Take On Payments, a blog sponsored by the Retail Payments Risk Forum of the Federal Reserve Bank of Atlanta, is intended to foster dialogue on emerging risks in retail payment systems and enhance collaborative efforts to improve risk detection and mitigation. We encourage your active participation in Take on Payments and look forward to collaborating with you.
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June 19, 2017
Calculating Fraud: Part 2
Part 1 of this two-part series outlined an approach for whittling down credit card transactions to the value or number of authorized and settled payments as the denominator for calculating a fraud rate. This post reviews the elements needed to quantify the numerator.
To summarize from the previous post, when analyzing credit card fraud rates, you should consider what is being measured and compared. To calculate a fraud rate based on value or number, you need a fraud tally in the numerator and a comparison payment tally in the denominator. The formula works out as follows:
Fraud Rate = Numerator
Where, for any given period of time
Numerator = Value, or number of fraudulent payments across the payments under consideration,
Denominator = Value, or number of payments under consideration.
Before calculating the numerator value, you must first decide what types of fraud to include in the measurement. One stratification method divides fraud into the following two categories:
- First-party payments fraud results when a dishonest but seemingly legitimate consumer exploits a merchant or financial institution (FI). That is, the legitimate cardholder authorizes a credit card transaction as part of a scam. One manifestation of this is "friendly fraud," whereby a consumer purchases items online and then falsely claims not to receive the merchandise.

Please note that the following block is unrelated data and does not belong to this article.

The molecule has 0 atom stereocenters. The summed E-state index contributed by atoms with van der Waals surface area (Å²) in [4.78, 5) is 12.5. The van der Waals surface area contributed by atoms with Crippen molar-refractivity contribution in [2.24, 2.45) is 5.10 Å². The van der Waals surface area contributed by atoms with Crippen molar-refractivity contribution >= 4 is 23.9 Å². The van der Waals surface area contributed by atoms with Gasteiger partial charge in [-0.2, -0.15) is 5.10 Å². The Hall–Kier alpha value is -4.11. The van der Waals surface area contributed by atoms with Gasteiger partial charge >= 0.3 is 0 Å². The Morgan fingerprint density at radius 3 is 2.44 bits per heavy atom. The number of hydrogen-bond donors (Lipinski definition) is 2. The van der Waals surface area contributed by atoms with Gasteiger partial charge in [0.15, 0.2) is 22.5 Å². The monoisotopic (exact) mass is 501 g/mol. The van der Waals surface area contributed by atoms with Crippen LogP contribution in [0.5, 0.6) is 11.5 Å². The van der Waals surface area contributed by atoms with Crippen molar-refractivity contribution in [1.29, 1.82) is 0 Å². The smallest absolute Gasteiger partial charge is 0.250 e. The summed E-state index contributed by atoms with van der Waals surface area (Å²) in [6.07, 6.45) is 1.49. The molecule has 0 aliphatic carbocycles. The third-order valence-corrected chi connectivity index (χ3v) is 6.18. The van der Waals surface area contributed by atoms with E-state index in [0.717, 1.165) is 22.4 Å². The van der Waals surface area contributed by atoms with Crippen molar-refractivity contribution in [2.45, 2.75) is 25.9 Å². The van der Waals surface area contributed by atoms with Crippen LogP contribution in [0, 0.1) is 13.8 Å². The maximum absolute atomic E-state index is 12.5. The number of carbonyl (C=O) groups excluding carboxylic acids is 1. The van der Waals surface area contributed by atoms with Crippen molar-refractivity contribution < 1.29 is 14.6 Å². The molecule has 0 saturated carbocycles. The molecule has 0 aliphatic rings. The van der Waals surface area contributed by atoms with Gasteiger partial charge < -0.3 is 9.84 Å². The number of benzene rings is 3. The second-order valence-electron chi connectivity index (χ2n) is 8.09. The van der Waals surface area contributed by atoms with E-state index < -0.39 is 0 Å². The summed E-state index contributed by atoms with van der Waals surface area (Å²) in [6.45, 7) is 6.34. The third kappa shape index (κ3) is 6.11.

- Third-party payments fraud occurs when a legitimate cardholder does not authorize goods or services purchased with his or her credit card. Besides the victimized cardholder, the other two parties to the transaction are the fraudster and the unsuspecting merchant or FI.
Sometimes no clear delineation between first-party and third-party fraud exists. For example, a valid cardholder may authorize a payment in collusion with a merchant to commit fraud.
The 2016 Federal Reserve Payments Study used only third-party unauthorized transactions that were cleared and settled in tabulating fraud. The study measured and counted fraud as having occurred regardless of whether a subsequent recovery or chargeback occurred. Survey results had to be adjusted because some card networks report gross fraud while others report net fraud, after recoveries and chargebacks. Furthermore, the study made no effort to determine which party, if any, in the payment chain may ultimately bear the loss. Finally, the study did not measure attempted fraud.
Excluding first-party payments fraud
The study excluded first-party fraud due to the greater ambiguity around identifying and measuring it along with the idea that it is difficult to eliminate, given that controls are relatively limited. One control option would be to place repeat offenders on a negative list that, unfortunately, might not be shared with other parties. As a result of excluding first-party fraud, the study focused on fraud specific to the characteristics of the payment instrument being used.
Paraphrasing from page 30 of the 2013 Federal Reserve Payments Study, first-party fraud, while important, is an account-relationship type of fraud and typically would not be included as unauthorized third-party payments fraud because the card or account holder is by definition authorized to make payments. Consequently, first-party fraud can occur no matter how secure the payment method.
As with tallying payments, you could follow a similar process for tallying fraudulent payments for other types of cards payments, with more questionnaire definitions and wording changes needed for other instruments such as ACH and checks.
By Steven Cordray, payments risk expert in the Retail Payments Risk Forum at the Atlanta Fed
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